It may be all fine and beautiful for most people living on Earth, even though nobody denies that our planet has its shortcomings. Most of us have food, shelter, a job, a business, loved ones that care for us, hobbies, and many more things that give us joy and satisfaction. But you know what they say that nothing lasts forever in this world, and it’s a harsh and purely scientific fact that we all have to deal with.
Both science and religion claim that the world will end someday, although our existence as conscious and intelligent beings is a true miracle. Of course, there’s a chance that humanity will learn someday how to manipulate matter, time, and space in its favor. But one of the terrifying scenarios is that the Sun will expand its volume enough to engulf us, along with other planets. This is not the plot for a Science Fiction movie, but true reality of what awaits us in the far future if humanity won’t somehow stop the process.
‘Things can only get worse’
Brian Edward Cox is the one that uttered this terrifying phrase. He is an English physicist who serves as a professor of particle physics at the School of Physics and Astronomy from the University of Manchester. He reminded us that the idea of the world facing its end matches very well a fundamental rule of physics:
There is a law of physics called the second law of thermodynamics and, to paraphrase it, it means – on a global scale across the universe – things can only get worse.
So things tend to get more disordered, they tend to decay away.
Practically, what Brian Cox is saying is that we’re getting close to the end of the world with every year, day, hour, minute, and breath that we take. He even emphasized how absurd it is to think some other way:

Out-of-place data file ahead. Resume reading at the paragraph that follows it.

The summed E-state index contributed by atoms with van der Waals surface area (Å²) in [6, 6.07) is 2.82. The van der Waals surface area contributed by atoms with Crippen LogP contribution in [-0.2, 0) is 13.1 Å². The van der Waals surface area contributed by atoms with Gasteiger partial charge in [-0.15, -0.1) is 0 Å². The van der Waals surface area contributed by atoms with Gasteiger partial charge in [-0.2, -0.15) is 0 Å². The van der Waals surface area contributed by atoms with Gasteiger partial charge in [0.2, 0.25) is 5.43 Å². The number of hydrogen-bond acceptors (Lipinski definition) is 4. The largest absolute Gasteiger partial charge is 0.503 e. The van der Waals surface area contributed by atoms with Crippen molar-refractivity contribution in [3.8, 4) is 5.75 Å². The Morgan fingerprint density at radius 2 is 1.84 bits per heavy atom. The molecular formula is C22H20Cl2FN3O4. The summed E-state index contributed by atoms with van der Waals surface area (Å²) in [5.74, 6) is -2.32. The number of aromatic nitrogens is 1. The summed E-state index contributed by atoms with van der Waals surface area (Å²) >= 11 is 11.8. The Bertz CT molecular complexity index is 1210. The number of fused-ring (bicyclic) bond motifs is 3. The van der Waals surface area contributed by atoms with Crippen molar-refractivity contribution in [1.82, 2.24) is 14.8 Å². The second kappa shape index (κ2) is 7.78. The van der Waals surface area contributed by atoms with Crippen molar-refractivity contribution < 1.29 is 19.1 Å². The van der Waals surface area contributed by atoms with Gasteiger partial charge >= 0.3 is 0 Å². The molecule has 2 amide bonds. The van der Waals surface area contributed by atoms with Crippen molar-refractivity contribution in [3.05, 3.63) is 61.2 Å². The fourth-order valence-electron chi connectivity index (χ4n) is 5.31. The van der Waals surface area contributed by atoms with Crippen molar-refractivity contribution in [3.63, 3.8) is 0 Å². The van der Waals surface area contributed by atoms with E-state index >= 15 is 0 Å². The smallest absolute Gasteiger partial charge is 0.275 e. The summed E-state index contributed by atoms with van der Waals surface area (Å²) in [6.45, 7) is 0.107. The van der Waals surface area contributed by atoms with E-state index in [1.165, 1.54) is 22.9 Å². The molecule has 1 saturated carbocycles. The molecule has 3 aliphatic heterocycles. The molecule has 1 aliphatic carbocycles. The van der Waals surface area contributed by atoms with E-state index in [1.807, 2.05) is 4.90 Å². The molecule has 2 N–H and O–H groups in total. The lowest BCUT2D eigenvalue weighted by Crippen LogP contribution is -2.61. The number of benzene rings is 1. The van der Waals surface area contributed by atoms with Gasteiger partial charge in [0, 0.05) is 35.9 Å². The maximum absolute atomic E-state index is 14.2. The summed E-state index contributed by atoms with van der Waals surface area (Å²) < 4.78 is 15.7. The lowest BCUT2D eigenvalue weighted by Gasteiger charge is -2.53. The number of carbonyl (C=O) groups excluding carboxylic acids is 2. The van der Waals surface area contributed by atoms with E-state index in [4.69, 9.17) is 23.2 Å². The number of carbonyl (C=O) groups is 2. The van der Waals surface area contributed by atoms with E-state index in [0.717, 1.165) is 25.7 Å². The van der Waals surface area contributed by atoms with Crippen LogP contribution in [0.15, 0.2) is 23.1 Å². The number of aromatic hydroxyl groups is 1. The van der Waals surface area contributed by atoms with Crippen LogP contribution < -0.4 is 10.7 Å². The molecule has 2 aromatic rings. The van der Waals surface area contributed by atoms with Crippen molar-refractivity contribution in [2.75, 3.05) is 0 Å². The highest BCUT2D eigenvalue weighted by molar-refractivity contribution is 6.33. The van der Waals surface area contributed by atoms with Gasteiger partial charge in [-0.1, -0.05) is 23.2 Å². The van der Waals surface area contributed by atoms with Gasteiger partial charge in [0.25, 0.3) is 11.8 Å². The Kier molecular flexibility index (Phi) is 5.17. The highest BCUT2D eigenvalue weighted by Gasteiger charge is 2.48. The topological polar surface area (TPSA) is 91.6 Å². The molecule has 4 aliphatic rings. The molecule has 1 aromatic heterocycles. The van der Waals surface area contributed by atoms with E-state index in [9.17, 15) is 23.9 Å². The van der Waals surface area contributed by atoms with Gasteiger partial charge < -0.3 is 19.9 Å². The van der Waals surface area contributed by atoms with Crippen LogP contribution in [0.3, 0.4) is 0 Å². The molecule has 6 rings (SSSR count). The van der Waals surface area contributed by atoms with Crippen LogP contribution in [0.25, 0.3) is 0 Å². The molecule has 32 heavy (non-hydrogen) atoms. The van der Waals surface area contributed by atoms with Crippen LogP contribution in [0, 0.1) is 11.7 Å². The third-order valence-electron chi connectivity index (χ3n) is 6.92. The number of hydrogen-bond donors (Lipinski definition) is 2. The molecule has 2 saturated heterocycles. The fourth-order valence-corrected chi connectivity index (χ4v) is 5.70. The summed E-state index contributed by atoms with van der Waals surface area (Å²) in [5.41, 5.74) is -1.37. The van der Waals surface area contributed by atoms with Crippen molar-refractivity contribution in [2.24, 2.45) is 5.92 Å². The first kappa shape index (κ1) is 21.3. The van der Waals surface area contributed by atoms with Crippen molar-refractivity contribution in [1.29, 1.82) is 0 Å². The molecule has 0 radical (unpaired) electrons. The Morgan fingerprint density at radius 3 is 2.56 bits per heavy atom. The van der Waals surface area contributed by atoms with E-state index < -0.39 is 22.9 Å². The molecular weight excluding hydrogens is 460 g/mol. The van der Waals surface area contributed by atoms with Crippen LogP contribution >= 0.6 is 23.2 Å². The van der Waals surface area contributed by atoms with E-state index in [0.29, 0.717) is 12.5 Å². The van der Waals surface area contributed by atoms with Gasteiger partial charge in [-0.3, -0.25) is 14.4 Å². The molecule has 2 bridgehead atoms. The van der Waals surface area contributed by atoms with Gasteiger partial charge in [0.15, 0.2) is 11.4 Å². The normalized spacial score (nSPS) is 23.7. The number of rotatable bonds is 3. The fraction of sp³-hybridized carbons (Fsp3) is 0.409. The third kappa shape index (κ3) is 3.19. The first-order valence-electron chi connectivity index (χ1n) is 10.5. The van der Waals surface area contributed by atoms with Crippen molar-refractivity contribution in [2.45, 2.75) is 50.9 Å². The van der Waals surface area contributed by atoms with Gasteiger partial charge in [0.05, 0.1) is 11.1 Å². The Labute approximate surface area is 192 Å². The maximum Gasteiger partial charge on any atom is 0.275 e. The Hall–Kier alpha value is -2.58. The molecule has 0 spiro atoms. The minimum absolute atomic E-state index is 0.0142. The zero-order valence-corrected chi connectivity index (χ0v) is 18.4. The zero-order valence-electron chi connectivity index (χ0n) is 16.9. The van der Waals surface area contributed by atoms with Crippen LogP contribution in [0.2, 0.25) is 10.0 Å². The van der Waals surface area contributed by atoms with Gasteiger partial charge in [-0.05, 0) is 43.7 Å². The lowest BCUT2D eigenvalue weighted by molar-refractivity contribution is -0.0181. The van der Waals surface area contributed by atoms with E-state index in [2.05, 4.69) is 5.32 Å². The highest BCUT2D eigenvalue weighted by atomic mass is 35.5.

I was once involved in putting the opposite forward, that things can only get better, (in reference to his part in D:Ream’s Nineties hit) but that’s a gross violation of the second law of thermodynamics.
Will the Sun kill us?
Ironically enough, our own Sun is a great candidate for destroying the Earth in the far future. If our planet doesn’t get obliterated in the meanwhile by a quasar, a black hole, or who knows what peculiar cosmic phenomenon, we can count on the Sun do get the job done. Although it offers us daily energy, heat, light, and occasional skin cancer, the Sun will ultimately burn out all the hydrogen that gets converted into helium.
In 3.5 billion years, our star becomes bigger enough to evaporate all the oceans from Earth, leaving us without water. No water means simply no life. Although nobody would mind hitting such a venerable age of 3.5 billion years old, we’re somehow glad that none of us will be around during those apocalyptic times. But our far descendants might be if humankind won’t disappear or evolve into totally different creatures.
The end of the world may be far away for now, but there’s no telling what tremendously huge cosmic dangers are lurking in the shadows. The Earth is just a small and lonely blue dot in the galaxy, meaning it can be totally vulnerable. As most of its inhabitants are worried about diseases or space rocks coming from space, the truth is that there are phenomenons millions of times more dangerous than asteroids and comets. For the moment, humanity isn’t sure that we can deal even with comets and asteroids if they are threatening to destroy our planet. But the big news is that science keeps improving, which provides us plenty of hope.